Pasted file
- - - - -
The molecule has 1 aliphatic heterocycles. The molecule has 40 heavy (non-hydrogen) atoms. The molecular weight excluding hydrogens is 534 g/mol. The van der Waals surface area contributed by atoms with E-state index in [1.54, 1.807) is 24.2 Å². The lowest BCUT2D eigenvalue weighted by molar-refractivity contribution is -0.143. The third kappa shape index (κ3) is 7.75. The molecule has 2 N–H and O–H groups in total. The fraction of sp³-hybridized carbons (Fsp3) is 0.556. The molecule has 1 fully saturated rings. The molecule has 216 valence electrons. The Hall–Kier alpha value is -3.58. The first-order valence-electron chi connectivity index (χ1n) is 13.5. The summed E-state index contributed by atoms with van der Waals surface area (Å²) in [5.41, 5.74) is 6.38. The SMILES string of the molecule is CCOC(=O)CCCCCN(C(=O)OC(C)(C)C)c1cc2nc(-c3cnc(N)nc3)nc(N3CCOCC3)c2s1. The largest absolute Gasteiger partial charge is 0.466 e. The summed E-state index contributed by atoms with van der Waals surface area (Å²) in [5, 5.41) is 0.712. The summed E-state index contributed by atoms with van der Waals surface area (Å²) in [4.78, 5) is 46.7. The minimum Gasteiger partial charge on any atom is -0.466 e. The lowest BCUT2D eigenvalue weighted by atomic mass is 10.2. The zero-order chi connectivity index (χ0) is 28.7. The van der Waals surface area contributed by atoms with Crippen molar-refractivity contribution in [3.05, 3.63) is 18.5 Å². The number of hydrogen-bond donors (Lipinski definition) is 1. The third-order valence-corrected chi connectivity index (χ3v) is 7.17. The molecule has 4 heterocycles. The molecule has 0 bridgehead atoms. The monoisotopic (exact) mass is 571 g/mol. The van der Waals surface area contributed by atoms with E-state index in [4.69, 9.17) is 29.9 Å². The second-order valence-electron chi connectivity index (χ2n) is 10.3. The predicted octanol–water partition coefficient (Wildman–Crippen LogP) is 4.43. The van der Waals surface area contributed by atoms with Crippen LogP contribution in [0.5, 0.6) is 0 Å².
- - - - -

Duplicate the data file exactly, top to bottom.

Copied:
The molecule has 1 aliphatic heterocycles. The molecule has 40 heavy (non-hydrogen) atoms. The molecular weight excluding hydrogens is 534 g/mol. The van der Waals surface area contributed by atoms with E-state index in [1.54, 1.807) is 24.2 Å². The lowest BCUT2D eigenvalue weighted by molar-refractivity contribution is -0.143. The third kappa shape index (κ3) is 7.75. The molecule has 2 N–H and O–H groups in total. The fraction of sp³-hybridized carbons (Fsp3) is 0.556. The molecule has 1 fully saturated rings. The molecule has 216 valence electrons. The Hall–Kier alpha value is -3.58. The first-order valence-electron chi connectivity index (χ1n) is 13.5. The summed E-state index contributed by atoms with van der Waals surface area (Å²) in [5.41, 5.74) is 6.38. The SMILES string of the molecule is CCOC(=O)CCCCCN(C(=O)OC(C)(C)C)c1cc2nc(-c3cnc(N)nc3)nc(N3CCOCC3)c2s1. The largest absolute Gasteiger partial charge is 0.466 e. The summed E-state index contributed by atoms with van der Waals surface area (Å²) in [5, 5.41) is 0.712. The summed E-state index contributed by atoms with van der Waals surface area (Å²) in [4.78, 5) is 46.7. The minimum Gasteiger partial charge on any atom is -0.466 e. The lowest BCUT2D eigenvalue weighted by atomic mass is 10.2. The zero-order chi connectivity index (χ0) is 28.7. The van der Waals surface area contributed by atoms with Crippen molar-refractivity contribution in [3.05, 3.63) is 18.5 Å². The number of hydrogen-bond donors (Lipinski definition) is 1. The third-order valence-corrected chi connectivity index (χ3v) is 7.17. The molecule has 4 heterocycles. The molecule has 0 bridgehead atoms. The monoisotopic (exact) mass is 571 g/mol. The van der Waals surface area contributed by atoms with E-state index in [4.69, 9.17) is 29.9 Å². The second-order valence-electron chi connectivity index (χ2n) is 10.3. The predicted octanol–water partition coefficient (Wildman–Crippen LogP) is 4.43. The van der Waals surface area contributed by atoms with Crippen LogP contribution in [0.5, 0.6) is 0 Å².